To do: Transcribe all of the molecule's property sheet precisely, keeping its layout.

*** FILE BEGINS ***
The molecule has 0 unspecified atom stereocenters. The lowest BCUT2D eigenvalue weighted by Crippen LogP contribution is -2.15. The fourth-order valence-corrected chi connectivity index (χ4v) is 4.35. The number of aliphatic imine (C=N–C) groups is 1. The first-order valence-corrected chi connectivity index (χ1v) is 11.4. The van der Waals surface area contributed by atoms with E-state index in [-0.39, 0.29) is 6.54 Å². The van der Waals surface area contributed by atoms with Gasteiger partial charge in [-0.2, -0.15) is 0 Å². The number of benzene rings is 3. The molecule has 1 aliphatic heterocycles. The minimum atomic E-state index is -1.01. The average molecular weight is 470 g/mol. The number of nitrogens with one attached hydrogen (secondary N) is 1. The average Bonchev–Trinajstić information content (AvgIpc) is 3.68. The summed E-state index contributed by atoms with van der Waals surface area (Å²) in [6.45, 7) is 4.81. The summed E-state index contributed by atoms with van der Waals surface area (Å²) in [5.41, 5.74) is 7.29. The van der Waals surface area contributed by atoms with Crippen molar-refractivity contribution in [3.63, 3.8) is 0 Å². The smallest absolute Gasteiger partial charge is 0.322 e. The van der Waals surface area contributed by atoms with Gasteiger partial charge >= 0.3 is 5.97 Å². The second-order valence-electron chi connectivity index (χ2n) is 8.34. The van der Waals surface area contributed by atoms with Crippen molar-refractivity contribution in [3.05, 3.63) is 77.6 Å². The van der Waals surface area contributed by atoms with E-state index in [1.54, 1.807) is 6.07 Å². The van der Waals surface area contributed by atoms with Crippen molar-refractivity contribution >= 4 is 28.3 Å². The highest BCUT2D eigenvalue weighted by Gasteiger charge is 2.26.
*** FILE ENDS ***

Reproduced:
The molecule has 0 unspecified atom stereocenters. The lowest BCUT2D eigenvalue weighted by Crippen LogP contribution is -2.15. The fourth-order valence-corrected chi connectivity index (χ4v) is 4.35. The number of aliphatic imine (C=N–C) groups is 1. The first-order valence-corrected chi connectivity index (χ1v) is 11.4. The van der Waals surface area contributed by atoms with E-state index in [-0.39, 0.29) is 6.54 Å². The van der Waals surface area contributed by atoms with Gasteiger partial charge in [-0.2, -0.15) is 0 Å². The number of benzene rings is 3. The molecule has 1 aliphatic heterocycles. The minimum atomic E-state index is -1.01. The average molecular weight is 470 g/mol. The number of nitrogens with one attached hydrogen (secondary N) is 1. The average Bonchev–Trinajstić information content (AvgIpc) is 3.68. The summed E-state index contributed by atoms with van der Waals surface area (Å²) in [6.45, 7) is 4.81. The summed E-state index contributed by atoms with van der Waals surface area (Å²) in [5.41, 5.74) is 7.29. The van der Waals surface area contributed by atoms with Crippen molar-refractivity contribution in [3.63, 3.8) is 0 Å². The smallest absolute Gasteiger partial charge is 0.322 e. The van der Waals surface area contributed by atoms with Gasteiger partial charge >= 0.3 is 5.97 Å². The second-order valence-electron chi connectivity index (χ2n) is 8.34. The van der Waals surface area contributed by atoms with Crippen molar-refractivity contribution in [3.05, 3.63) is 77.6 Å². The van der Waals surface area contributed by atoms with E-state index in [1.54, 1.807) is 6.07 Å². The van der Waals surface area contributed by atoms with Crippen molar-refractivity contribution >= 4 is 28.3 Å². The highest BCUT2D eigenvalue weighted by Gasteiger charge is 2.26.